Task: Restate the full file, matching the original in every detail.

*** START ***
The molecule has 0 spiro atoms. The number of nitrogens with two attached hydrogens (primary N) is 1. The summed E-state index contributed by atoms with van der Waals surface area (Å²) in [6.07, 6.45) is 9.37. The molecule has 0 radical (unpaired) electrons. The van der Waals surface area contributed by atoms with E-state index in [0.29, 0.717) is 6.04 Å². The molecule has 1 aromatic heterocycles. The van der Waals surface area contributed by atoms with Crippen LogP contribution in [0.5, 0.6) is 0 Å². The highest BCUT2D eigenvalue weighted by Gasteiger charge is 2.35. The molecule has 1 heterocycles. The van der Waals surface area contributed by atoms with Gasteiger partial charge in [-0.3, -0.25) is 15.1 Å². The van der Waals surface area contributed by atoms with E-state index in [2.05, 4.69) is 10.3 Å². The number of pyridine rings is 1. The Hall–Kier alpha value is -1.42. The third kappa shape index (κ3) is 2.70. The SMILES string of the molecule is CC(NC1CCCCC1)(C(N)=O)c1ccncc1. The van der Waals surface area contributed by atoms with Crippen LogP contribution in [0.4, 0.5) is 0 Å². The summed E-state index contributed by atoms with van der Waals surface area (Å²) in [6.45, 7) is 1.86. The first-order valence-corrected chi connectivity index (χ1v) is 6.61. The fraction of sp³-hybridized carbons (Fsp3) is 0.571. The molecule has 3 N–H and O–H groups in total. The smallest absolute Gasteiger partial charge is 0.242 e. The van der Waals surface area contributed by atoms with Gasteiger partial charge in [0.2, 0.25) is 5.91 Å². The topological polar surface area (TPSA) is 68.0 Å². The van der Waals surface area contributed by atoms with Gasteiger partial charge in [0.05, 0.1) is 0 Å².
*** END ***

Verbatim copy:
The molecule has 0 spiro atoms. The number of nitrogens with two attached hydrogens (primary N) is 1. The summed E-state index contributed by atoms with van der Waals surface area (Å²) in [6.07, 6.45) is 9.37. The molecule has 0 radical (unpaired) electrons. The van der Waals surface area contributed by atoms with E-state index in [0.29, 0.717) is 6.04 Å². The molecule has 1 aromatic heterocycles. The van der Waals surface area contributed by atoms with Crippen LogP contribution in [0.5, 0.6) is 0 Å². The highest BCUT2D eigenvalue weighted by Gasteiger charge is 2.35. The molecule has 1 heterocycles. The van der Waals surface area contributed by atoms with Gasteiger partial charge in [-0.3, -0.25) is 15.1 Å². The van der Waals surface area contributed by atoms with E-state index in [2.05, 4.69) is 10.3 Å². The number of pyridine rings is 1. The Hall–Kier alpha value is -1.42. The third kappa shape index (κ3) is 2.70. The SMILES string of the molecule is CC(NC1CCCCC1)(C(N)=O)c1ccncc1. The van der Waals surface area contributed by atoms with Crippen LogP contribution in [0.4, 0.5) is 0 Å². The summed E-state index contributed by atoms with van der Waals surface area (Å²) in [6.45, 7) is 1.86. The first-order valence-corrected chi connectivity index (χ1v) is 6.61. The fraction of sp³-hybridized carbons (Fsp3) is 0.571. The molecule has 3 N–H and O–H groups in total. The smallest absolute Gasteiger partial charge is 0.242 e. The van der Waals surface area contributed by atoms with Gasteiger partial charge in [0.2, 0.25) is 5.91 Å². The topological polar surface area (TPSA) is 68.0 Å². The van der Waals surface area contributed by atoms with Gasteiger partial charge in [0.05, 0.1) is 0 Å².